The laws surrounding estate planning can be complex and are ever-changing. One of the ways that the laws that affect California wills and trusts can be affected is through judicial orders. The U.S. Supreme Court is currently hearing arguments on a court case that involves how states may or may not tax trust income based on the connection those trusts have to the states.
A trust was created in New York and was then divided into three separate trusts for the creators' children. One of the children moved to North Carolina and that state began to tax the trust during her period of residency. The situs of the trust was not moved to North Carolina, nor did the woman receive any distributions from it while she lived in North Carolina.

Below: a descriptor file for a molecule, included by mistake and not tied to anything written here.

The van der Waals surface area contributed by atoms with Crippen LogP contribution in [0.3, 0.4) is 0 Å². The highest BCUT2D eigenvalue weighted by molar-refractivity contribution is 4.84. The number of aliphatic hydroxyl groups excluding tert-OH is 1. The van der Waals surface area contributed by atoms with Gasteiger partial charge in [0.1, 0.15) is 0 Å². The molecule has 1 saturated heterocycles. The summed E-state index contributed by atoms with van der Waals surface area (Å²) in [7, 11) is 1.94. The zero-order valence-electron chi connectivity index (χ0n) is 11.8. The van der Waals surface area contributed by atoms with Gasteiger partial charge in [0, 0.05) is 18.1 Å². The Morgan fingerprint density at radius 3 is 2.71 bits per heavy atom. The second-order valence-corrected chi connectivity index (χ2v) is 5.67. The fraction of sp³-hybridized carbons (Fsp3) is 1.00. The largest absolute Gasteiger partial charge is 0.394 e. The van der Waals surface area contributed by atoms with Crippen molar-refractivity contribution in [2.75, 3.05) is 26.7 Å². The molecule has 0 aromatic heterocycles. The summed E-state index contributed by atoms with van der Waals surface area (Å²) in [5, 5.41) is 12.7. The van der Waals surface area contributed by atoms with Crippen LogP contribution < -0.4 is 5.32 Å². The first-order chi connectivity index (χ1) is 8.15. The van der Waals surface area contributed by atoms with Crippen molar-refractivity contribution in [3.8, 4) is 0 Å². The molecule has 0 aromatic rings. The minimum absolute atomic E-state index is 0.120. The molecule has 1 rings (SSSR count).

The woman and her family sued to have the state of North Carolina refund what it taxed, which was in excess of $1 million. The state's high court agreed, but the matter was appealed to the U.S. Supreme Court. Its decision may have far-reaching implications for what the states may do to tax trusts and how much of a connection a trust must have to a state in order for that state to have taxation power over it.
Trusts are often used as testamentary devices to help individuals avoid the probate process and to protect their wealth for future generations. If the Supreme Court holds that North Carolina can tax this woman's trust based solely on her residency there, trusts throughout the nation may be affected and subject to taxation by the states where beneficiaries live.